Ralf S. Mueller, DACVD, FACVSc, DECVD, FAAAAI
The diagnosis of skin disease is often difficult due to the similarity of clinical signs of many dermatoses. A thorough history can be extremely helpful in establishing a diagnosis in veterinary dermatology.
Shar Peis, West Highland White Terriers, Scottish Terriers, Bulldogs, Bullterriers and Weimaraner are some of the breeds predisposed for canine demodicosis.
Puppies are more commonly presented with ectoparasites such as Sarcoptes scabiei, Otodectes cynotis or Demodex canis.
Affected sites can fit a clinical pattern seen more in some diseases than others which may help in prioritizing a differential diagnosis. Table 1 outlines typical affected sites of certain diseases providing clues for the underlying disease.
An acute onset of severe pruritus is more likely associated with scabies.
If other animals in the household are affected, contagious diseases such as scabies are more likely. However, other animals may also serve as a reservoir for ectoparasites without showing clinical signs.
Zoonoses of concern in veterinary dermatology are scabies, cheyletiellosis and dermatophytosis.
The primary lesion of canine demodicosis is a follicular papule or pustule (for which there are only two main differentials, bacterial folliculitis and dermatophytosis). Scabies and flea bite hypersensitivity present typically with nonfollicular papules, cheyletiellosis typically with scaly dermatitis. Ear mites can often be seen with otoscopic examination, the copious coffee-ground debris is classic and can be scooped up and evaluated in mineral oil under the microscope.
Table 1. Localization of lesions and/or pruritus of various skin diseases.
Localization of lesions and/or pruritus
Common underlying diseases
Ear mites, atopy, adverse food reaction, endocrine diseases, secondary infections
Scabies, atopy, adverse food reaction, vasculitis, pemphigus
Demodicosis, atopy, adverse food reaction, Microsporum gypseum, insect allergies
Demodicosis, atopy, adverse food reaction, Malassezia dermatitis
Flea bite hypersensitivity
Superficial skin scrapings are taken from large surface areas, usually to detect Sarcoptes or Cheyletiella. 50% of the cases may be negative on several scrapings. One mite or egg is diagnostic. It is important to scrape over a large area. Mineral oil is applied directly to the affected skin, gently scraped off the surface, and evaluated microscopically.1
Deep skin scrapings are performed to detect Demodex mites. It is useful to squeeze the skin prior to the scraping in an attempt to push the mites out from the depths of the follicles and to scrape until capillary bleeding is observed. More than one mite is diagnostic.1,2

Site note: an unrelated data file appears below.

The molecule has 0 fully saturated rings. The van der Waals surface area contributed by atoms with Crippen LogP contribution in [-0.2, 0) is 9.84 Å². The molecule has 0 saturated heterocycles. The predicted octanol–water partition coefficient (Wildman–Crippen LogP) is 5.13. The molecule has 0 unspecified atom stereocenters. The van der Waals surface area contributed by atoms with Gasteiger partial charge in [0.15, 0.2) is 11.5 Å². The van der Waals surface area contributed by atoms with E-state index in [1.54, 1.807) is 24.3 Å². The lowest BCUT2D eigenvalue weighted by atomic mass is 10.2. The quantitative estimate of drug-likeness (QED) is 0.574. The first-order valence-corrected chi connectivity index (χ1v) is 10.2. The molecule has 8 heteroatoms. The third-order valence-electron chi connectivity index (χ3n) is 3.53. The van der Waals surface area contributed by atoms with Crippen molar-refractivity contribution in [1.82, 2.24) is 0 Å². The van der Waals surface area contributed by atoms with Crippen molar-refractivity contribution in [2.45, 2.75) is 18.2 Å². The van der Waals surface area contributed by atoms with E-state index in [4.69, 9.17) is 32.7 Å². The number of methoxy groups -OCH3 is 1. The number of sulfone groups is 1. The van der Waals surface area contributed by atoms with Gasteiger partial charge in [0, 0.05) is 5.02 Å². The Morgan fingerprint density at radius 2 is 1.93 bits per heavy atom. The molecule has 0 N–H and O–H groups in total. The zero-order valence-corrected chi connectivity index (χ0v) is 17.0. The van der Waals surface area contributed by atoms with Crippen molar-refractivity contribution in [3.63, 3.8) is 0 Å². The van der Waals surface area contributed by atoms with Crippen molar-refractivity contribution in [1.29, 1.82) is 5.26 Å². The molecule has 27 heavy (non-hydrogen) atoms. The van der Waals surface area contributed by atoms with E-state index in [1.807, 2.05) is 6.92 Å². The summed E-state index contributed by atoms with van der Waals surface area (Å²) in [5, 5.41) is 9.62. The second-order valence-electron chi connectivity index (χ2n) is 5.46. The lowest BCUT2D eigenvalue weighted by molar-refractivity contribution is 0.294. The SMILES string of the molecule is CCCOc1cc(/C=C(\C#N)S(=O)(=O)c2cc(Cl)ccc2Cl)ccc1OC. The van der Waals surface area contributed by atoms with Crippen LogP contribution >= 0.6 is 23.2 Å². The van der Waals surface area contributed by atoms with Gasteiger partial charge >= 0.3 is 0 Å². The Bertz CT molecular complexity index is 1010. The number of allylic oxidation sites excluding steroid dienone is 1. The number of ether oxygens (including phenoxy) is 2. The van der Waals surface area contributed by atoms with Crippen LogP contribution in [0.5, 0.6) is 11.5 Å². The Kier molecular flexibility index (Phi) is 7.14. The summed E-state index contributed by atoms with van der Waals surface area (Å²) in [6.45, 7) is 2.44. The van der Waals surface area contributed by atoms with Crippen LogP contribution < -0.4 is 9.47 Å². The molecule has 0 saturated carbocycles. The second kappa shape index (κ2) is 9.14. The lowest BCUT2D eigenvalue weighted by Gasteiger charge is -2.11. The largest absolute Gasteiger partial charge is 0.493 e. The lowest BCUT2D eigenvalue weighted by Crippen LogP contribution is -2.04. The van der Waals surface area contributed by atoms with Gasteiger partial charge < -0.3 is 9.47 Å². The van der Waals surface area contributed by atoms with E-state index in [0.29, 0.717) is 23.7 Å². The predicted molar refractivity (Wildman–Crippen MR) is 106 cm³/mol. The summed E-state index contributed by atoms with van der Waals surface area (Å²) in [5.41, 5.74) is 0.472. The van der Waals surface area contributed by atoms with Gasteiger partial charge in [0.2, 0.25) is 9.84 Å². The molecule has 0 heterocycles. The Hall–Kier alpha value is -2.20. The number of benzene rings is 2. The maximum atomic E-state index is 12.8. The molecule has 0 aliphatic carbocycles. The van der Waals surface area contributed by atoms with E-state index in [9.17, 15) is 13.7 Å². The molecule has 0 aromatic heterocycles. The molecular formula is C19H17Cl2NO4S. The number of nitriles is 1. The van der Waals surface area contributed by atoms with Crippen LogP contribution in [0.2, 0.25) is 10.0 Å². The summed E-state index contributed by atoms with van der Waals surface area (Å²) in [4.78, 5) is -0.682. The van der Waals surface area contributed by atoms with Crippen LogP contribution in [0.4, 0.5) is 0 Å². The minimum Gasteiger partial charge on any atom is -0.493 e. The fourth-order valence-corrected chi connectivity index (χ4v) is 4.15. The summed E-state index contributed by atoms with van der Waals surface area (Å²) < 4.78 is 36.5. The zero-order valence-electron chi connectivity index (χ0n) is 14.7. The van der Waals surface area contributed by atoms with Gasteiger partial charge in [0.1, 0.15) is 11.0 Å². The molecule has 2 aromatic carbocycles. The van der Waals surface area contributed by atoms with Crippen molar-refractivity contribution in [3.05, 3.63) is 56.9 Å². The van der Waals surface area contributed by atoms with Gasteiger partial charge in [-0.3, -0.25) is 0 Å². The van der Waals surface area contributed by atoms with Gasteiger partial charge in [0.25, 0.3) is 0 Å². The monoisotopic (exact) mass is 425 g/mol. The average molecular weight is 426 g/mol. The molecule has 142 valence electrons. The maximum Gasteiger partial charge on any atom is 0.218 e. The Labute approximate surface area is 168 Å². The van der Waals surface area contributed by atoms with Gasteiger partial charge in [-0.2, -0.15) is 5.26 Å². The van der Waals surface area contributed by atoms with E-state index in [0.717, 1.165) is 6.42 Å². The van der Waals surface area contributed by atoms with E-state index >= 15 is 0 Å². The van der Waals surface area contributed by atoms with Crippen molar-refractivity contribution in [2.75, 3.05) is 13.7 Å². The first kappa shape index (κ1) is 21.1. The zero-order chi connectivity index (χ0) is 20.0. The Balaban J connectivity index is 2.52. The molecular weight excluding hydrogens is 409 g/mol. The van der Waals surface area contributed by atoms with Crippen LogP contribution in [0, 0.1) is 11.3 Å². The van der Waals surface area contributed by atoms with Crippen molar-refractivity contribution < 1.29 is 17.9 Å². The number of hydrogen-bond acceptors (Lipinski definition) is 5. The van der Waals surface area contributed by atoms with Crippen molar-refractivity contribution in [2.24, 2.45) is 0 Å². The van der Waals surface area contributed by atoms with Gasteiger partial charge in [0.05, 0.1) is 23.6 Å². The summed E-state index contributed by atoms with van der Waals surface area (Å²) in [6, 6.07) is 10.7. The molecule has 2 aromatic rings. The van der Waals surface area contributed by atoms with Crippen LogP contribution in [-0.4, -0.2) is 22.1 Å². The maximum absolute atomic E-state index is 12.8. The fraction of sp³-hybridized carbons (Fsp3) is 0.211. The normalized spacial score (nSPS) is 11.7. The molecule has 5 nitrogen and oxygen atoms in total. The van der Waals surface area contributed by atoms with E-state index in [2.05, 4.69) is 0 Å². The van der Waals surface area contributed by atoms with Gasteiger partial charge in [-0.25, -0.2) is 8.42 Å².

Trichograms may render skin scrapings unnecessary in areas that are difficult to scrape such as the eye lids, periocular area, muzzle or feet. A forceps is used to pluck hairs in a partially alopecic area which are evaluated in mineral oil under the microscope. However, all hair needs to be plucked from two or three areas of 1 cm2 to maximize the chance of success.
Tape preparation is a direct impression technique using clear sticky tape to collect debris from the surface of the skin. The tape is pressed several times sticky side down onto the skin. Next, it is pressed (also sticky side down) onto a slide. This technique is especially useful for Cheyletiella.
Scabies is a contagious disease caused by Sarcoptes scabiei var. canis in dogs and by Notoedres cati in the cat. Transmission is usually via direct contact with affected animals. Clinically nonaffected carrier animals occur. The mite does not survive off the host for very long periods of time. Clinically, scabies is characterized by tremendous pruritus. Papules, scales and crusts develop at affected sites, typically the elbows, hocks, face and pinnae in the dog and the face, ears and neck in the cat. Uncommonly, nonlesional pruritus is caused by scabies mites (Scabies incognito). Negative superficial skin scrapings do not rule out scabies, thus trial treatment is indicated in any patient with suspected scabies irrespective of negative skin scrapings. In Europe, where a highly sensitive and specific serum test is available, trial therapy still holds an important place in the diagnosis of scabies, as the tested anti-scabies antibodies take several weeks to reach diagnostic concentrations.3